Tuesday, March 24, 2009

historic house tour: ham house

I fell in love in England. With Ham House that is. Evocatively described as "a sleeping beauty" ~ a Jacobean sweetheart, awakened from her slumber by the National Trust in 1948. Little has changed since it was buit in 1610, as it was passed down through a single family who had neither the finances or the inclination to make dramatic modifications. In fact, the guides constantly lament the various late 17th-century redecorations (making this American chuckle just a little). A friend of mine told me emphatically that as a lover of textiles and needlework, I had to see it. Indeed, it has one of the finest textile collections of the period. In vain I have searched online for images or information about the textiles, but there seems to be none, nor is there anything much in the guide book. So, take my word for it ~ divine! Favorites include the tapestry bench covers for the Long Gallery, and an extraordinary uncut, embroidered chair cover (just as vibrant as the day it was stitched). I was also infatuated with the Green Closet, a tiny cabinet room full of the most marvelous collection of miniature paintings.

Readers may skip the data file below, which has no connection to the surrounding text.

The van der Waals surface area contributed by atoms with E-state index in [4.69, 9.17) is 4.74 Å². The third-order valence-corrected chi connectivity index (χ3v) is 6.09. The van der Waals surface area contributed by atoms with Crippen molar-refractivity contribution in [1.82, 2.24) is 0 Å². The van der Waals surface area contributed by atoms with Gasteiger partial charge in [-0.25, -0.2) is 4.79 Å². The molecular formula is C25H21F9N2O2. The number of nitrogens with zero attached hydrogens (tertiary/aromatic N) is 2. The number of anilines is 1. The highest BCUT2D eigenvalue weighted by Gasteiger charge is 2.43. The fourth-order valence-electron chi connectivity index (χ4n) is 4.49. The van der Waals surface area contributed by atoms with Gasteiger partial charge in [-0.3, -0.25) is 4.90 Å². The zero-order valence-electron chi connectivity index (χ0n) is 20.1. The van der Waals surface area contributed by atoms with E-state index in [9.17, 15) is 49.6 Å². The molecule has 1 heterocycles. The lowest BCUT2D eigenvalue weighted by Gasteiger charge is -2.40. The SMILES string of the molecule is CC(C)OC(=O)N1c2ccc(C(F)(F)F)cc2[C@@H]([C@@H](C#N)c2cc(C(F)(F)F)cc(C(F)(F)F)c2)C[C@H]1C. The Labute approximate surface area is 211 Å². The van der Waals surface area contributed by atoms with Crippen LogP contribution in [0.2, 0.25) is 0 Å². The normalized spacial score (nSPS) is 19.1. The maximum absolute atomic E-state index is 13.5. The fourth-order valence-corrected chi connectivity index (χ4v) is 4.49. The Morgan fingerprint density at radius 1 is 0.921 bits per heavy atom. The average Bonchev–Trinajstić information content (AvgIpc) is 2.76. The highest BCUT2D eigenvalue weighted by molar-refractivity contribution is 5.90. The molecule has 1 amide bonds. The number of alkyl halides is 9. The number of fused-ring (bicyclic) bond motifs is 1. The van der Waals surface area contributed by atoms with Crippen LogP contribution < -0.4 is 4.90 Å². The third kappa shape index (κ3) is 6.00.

And then there are the gardens ~ the walled orangery (below), and the formal cherry garden. Oh, to see them in full bloom!


P.S. the England set on flickr (with more to come).

5 comments:

pve design said...

That arched entry in that wall leaves me speechless.
Just lovely.

Janet said...

...and so you see why I am in love.

Ms. Wis./Each Little World said...

I think you were there at the perfect time — when the bones of that magical garden were visible. There is nothing in the world as elegant as the hornbeam, santolina and boxwood at Ham House. Thanks for the lovely images.

Style Court said...

Janet, I can see why you fell so hard. Beautiful.

Robinonawide said...

Hi there - so pleased to have found another house traveller on the web! I'm too an architecture traveller. Stop by and say hello :) http://visitinghousesandgardens.wordpress.com